At that time of the transition, “Larry was still in high school and started working afternoons. He was part of a co-op education program at school. I was a senior in high school that year. I came in after school. I went to college part time, studying to be a mechanical engineer, and then worked here at the store. I did that for three years and eventually couldn’t do both, so I stayed with rental,” Bruce says.

Soon thereafter, Bruce and Larry were taking over the day-to-day operation of the business, with their father offering guidance when needed.

The brothers grew the business and both became very hands-on owners. “I went to school and became a certified welder. I learned how to drive a truck and got my over-the-road truck driver’s license. I help with all the deliveries and go to the job sites. My wife refers to me as a walking geography map as I have been everywhere. She asks me how to get somewhere and I know exactly where to go,” says Larry, company vice president.

Business in the early years

Business in the early years

A member of the American Rental Association (ARA) since shortly after their father first started the business and continuing that membership when they regained control of the operation, Bruce even became a member of the ARA of Michigan board, serving from 1996-2012. “At the time I was one of the youngest members on the board. I took in a lot,” he says, adding that they continue to take advantage of ARA of Michigan offerings, including the Winter Conference and RenTech trainings.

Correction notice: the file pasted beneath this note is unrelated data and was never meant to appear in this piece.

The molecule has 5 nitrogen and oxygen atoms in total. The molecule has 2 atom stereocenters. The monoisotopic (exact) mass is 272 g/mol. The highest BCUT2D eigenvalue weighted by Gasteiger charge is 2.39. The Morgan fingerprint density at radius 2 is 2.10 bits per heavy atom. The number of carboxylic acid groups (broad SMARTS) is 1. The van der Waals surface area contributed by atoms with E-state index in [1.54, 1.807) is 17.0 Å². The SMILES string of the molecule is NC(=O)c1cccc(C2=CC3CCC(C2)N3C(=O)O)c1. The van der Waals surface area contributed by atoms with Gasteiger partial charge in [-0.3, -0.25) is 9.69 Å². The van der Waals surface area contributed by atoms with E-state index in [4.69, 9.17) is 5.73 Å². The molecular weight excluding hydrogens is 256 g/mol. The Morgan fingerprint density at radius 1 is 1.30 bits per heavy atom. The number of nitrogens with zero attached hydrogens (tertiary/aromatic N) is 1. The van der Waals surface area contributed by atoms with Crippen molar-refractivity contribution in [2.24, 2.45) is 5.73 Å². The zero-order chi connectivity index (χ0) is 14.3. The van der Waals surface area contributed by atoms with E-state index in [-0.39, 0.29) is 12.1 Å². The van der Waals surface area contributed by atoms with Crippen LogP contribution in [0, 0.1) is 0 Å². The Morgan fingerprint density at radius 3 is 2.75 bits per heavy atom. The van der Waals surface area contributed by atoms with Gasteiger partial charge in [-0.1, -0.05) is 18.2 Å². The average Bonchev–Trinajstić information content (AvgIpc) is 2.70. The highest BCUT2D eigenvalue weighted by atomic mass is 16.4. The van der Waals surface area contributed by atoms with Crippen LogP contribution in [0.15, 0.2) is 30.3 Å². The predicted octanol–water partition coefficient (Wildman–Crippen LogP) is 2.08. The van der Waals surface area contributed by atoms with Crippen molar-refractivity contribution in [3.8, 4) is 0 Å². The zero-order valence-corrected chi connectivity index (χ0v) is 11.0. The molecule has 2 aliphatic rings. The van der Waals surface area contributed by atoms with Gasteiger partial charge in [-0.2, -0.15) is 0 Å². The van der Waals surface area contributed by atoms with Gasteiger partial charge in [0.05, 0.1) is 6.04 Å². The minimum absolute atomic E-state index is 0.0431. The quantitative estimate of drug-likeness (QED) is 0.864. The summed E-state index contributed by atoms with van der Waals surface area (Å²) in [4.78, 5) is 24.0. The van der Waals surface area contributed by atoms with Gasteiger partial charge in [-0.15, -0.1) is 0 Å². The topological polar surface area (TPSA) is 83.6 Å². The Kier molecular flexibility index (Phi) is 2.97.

The brothers, who have kept their operation at the same location where their father started it, purchased some surrounding property so they are now sitting on 3 acres. This works well for their customer mix.

“Our business caters primarily to the small- and medium-size contractors and homeowners. Homeowners are about 35 percent to 40 percent of our business. Our biggest piece of equipment is a 42-ft. telehandler. We also have skid steers and mini excavators. We go down to the smaller items, too, including a metal detector,” Bruce says.

With a staff of eight full-time employees, including some who have been with the company for eight to 24 years, the brothers are proud of the fact “that our customers tell us that we don’t treat them like a number. We are the little guys and focus on relationships and customer service,” Bruce says, adding that he attributes his business’s success to his employee’s hard work and commitment to building a customer-centered business.